3. AICE Cheating Skills: In the world of turnitin.com and intelligent teachers, our students are finding it increasingly harder to swindle their way to graduation.  Equip your students with the skills they need to succeed in a world where integrity matters!
  4. Math for College Readiness: Experience a math class so easy it’s designed for slackers and Seniors who’ve failed Standardized testing!  Sleep your way through two semesters as you engage in a rigorous day-by-day grind consisting of 20 minutes of review of the last three years of high school, followed by another 30 of sitting on your phone.  Oh, wait, you’re telling me this class already exists?  And it’s taught at most schools?  Never mind then….
  5. Google for College Readiness: Hail from an isolated rural community or super-strict home-school family?  Then this 101 class is just for you!  Spend one semester learning the basics of keyboard use, procrastination, and the No Internet Game.  Impress your friends back home with your newfound life skills.
  6. Pre-IB Pig Latin: Why bother learning a real language when you could learn a fake one?  Rearrange and replace those letters as your strive for an A!
  7. Values of Anecdotal Evidence in Speech and Debate I: Tired of losing in arguments?  Fed up with not getting your point across?  Then get ready to master making up statistics and quoting your childhood experiences in order to blow the opposition away!  Weave a complicated web of truths and half-truths as you bewilder your opponent in heated debates!  Now with integrated Trump Tweets in the second semester!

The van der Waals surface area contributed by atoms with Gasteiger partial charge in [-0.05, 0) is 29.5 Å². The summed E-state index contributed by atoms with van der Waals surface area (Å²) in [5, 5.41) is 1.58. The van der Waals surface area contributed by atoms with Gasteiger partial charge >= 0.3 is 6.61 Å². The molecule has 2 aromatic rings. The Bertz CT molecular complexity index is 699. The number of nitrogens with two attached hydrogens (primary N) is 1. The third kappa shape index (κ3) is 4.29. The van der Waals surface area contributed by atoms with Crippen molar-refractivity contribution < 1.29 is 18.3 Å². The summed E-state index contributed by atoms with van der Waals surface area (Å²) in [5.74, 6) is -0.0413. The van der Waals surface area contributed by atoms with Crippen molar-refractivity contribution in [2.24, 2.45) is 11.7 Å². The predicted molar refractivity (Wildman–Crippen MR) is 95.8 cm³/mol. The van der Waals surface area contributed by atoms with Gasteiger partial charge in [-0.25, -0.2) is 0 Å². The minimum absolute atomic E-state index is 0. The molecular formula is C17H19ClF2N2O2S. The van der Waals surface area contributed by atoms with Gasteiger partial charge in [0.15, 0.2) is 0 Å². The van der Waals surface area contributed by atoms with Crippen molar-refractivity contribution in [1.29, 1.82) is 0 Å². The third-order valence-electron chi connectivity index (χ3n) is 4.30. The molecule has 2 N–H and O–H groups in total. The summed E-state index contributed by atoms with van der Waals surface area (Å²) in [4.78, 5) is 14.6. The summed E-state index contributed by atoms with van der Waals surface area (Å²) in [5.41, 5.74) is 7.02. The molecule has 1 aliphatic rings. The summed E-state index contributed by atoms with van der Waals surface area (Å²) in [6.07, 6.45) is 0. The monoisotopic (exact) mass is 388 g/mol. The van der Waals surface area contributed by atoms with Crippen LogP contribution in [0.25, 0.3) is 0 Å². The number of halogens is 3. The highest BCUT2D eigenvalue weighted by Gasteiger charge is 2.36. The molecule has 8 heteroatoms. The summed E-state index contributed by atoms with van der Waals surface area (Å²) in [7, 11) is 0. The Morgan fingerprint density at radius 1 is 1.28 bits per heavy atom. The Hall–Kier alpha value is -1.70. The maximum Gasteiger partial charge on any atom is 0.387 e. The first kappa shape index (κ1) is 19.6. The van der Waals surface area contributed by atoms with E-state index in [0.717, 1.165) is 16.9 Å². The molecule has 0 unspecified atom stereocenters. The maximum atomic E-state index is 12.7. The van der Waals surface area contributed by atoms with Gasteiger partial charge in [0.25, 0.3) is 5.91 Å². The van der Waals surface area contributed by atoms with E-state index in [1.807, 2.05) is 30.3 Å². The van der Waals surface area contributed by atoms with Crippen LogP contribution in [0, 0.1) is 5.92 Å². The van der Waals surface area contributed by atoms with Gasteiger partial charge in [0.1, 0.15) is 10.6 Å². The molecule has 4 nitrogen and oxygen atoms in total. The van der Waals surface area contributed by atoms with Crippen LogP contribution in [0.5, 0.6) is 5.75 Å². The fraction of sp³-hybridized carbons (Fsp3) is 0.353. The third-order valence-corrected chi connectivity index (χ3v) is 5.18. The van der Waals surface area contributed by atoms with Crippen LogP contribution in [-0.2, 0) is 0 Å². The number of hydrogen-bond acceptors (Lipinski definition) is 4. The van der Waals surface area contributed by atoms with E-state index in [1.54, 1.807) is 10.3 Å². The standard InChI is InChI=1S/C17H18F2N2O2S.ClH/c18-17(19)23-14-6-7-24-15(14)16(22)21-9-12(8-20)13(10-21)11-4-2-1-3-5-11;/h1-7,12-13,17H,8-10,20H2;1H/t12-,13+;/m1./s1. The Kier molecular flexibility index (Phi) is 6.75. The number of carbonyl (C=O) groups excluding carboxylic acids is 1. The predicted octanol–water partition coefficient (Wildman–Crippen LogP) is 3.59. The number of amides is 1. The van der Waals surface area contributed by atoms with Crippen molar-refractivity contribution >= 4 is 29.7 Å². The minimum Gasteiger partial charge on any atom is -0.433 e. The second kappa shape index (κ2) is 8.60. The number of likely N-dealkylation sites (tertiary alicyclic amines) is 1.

8. AP Pop Culture References: Let’s face it, the only thing keeping most people from joining the top 1% is a lack of pop culture knowledge.  Buckle-down for a crash-course in everything from the MCU to the DCEU to Steam-Sale Culture.  Get ready to get learnt!

Welp, that’s it.  With these eight courses our education system could experience unprecedented reform the likes of which we’ve never seen before.  Are there any courses you felt were left out of this list?  Comment below to share!


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An Extremely Late, Less Serious Post

Hey, anyone remember when I said three weeks ago that I was going to be posting weekly again?  No one?  Well, me neither, but I figured Spring Break was as good a time as any to start.  So, as some of you may remember I promised a less serious post (which is a bummer ’cause I had a few very good serious posts in mind).  So today I’m going to teach you how to turn your handwriting in to a font.

Now, some of you may be wondering, why would I need/want my handwriting as a font?  Others, like me, are wondering, so how do I do this, I’ve been waiting my whole life to type in my handwriting on my computer.  I regret to inform the latter group, that you’re going to have to wait a little while longer.

For those who still aren’t convinced, here’s a few reasons as to why you need a handwriting font in your life.